A truck passes a warning sign about the Smokehouse Creek...

A truck passes a warning sign about the Smokehouse Creek Fire on a highway in Amarillo, Texas on Saturday, March 2, 2024. Firefighters battling the largest wildfire in Texas history face increasingly difficult weather Credit: AP/Ty O'Neil

STINNETT, Texas — Firefighters in Texas faced rising temperatures, whipped-up winds and dry air Saturday in their battle to keep the largest wildfire in state history from turning more of the Panhandle into a parched wasteland.

Firefighters were focused on containing the fire along its northern and eastern perimeter, where aggressive gusts from the southwest threatened to spread the flames and consume more acreage, according to Jason Nedlo, a spokesperson with the team of firefighters battling the Smokehouse Creek Fire that began Monday and has claimed at least two lives.

“The main goal is to continue using dozers and fire engines to contain and patrol the fire," Nedlo said. “We're also focused on not losing any more structures, no more loss of life."

The massive fire has left a charred landscape of scorched prairie, dead cattle and destroyed as many as 500 structures, including burned-out homes, in the Texas Panhandle. It has merged with another fire and crossed the state line into Oklahoma, burning more than 1,700 square miles (4,400 square kilometers) and was 15% contained, the Texas A&M Forest Service said Saturday.

The National Weather Service issued a red flag warning for the entire Panhandle through midnight Sunday after rain and snow on Thursday allowed firefighters to contain a portion of the fire.

Signs warning travelers of the critical fire danger are in place along Interstate 40 leading into Amarillo.

Winds gusts of up to 45 miles per hour (72 kilometers per hour) are expected Saturday with humidity below 10% and a high temperature of 75 degrees F (24 degrees C).

Ranchers move cattle killed by the Smokehouse Creek Fire out...

Ranchers move cattle killed by the Smokehouse Creek Fire out of burned ranch land, Friday, March 1, 2024, in Skellytown, Texas. The wildfire, which started Monday, has left behind a charred landscape of scorched prairie, dead cattle and burned-out homes in the Texas Panhandle. Credit: AP/Julio Cortez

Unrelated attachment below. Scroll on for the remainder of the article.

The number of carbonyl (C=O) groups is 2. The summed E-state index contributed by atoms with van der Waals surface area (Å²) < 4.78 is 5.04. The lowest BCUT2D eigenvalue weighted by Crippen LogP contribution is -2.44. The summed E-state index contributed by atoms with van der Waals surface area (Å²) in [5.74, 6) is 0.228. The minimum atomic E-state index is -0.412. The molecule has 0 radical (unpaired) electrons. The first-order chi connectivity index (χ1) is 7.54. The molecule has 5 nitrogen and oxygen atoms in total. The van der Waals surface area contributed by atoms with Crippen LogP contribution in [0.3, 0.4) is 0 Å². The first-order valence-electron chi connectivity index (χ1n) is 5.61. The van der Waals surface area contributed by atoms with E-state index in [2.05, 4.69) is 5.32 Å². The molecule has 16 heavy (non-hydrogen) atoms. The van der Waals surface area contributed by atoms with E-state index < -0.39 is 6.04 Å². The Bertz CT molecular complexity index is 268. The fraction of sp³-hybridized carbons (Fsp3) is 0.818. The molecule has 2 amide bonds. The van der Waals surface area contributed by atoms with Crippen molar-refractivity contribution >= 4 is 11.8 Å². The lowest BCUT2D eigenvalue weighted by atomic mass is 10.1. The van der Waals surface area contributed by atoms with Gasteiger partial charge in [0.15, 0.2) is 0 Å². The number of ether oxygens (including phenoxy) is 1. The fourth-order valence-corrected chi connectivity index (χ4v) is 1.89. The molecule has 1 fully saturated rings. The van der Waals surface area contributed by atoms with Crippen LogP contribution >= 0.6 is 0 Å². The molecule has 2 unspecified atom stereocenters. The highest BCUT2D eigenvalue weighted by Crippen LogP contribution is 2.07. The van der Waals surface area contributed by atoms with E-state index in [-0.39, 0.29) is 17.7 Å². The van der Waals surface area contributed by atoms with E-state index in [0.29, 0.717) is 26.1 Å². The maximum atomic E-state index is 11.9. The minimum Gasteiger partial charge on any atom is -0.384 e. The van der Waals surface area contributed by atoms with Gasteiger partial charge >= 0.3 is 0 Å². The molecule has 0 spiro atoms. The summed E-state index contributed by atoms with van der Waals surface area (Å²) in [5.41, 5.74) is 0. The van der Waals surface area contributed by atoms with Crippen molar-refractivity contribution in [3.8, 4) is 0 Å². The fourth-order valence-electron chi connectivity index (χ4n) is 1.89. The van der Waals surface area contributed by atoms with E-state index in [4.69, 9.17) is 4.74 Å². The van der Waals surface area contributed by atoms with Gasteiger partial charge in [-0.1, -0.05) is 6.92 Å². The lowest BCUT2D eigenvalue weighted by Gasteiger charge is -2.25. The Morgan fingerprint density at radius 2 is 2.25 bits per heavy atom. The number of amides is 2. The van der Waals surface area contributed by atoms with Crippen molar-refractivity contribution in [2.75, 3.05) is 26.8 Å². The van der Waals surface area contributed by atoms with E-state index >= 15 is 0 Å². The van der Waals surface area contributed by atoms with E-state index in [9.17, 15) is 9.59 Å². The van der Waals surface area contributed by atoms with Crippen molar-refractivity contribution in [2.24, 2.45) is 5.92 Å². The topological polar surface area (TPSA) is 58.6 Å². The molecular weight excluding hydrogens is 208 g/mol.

“New fires could also potentially start ... the relative humidities are very low, the wind gusts are high and so it doesn't take much, all there needs to be is a spark” to ignite another fire, said meteorologist William Churchill with the National Weather Prediction Center.

Nedlo said because of the ongoing weather conditions, it is not possible yet to predict when the flames will be fully contained and brought under control.

“We'll know more after the weekend ... we're just not willing to speculate,” Nedlo said.

The cause of the fire remains under investigation, although strong winds, dry grass and unseasonably warm weather fed the flames.

Texas Gov. Greg Abbott, center, speaks alongside Chief Nim Kidd,...

Texas Gov. Greg Abbott, center, speaks alongside Chief Nim Kidd, Texas Division of Emergency Management, left, and Hutchinson County Judge Cindy Irwin during a briefing with local and state officials about the Smokehouse Creek Fire, Friday, March 1, 2024, in Borger, Texas. Wildfires have destroyed as many as 500 structures in the Texas Panhandle, Republican Gov. Greg Abbott said Friday, March 1, 2024 describing how the largest blaze in state history scorched everything in its path, leaving ashes in its wake. Credit: AP/Elías Valverde II

“Everybody needs to understand that we face enormous potential fire dangers as we head into this weekend,” Republican Gov. Greg Abbott said Friday after touring the area. “No one can let down their guard. Everyone must remain very vigilant.”

Two women were confirmed killed by the fires this week. But with flames still menacing a wide area, authorities haven’t yet thoroughly searched for victims or tallied homes and other structures damaged or destroyed.

Two firefighters were injured battling the flames in Oklahoma. One suffered a heat-related injury and the other was injured when the brush pumper he was riding in struck a tanker truck as the two were heading to fight the fire near Gage.

Both firefighters are expected to recover.

Texas Agriculture Commissioner Sid Miller said individual ranchers could suffer devastating losses due to the fires, but predicted the overall impact on the Texas cattle industry and consumer beef prices would be minimal.

The number of dead cattle was not known, but Miller and local ranchers estimate the total will be in the thousands.

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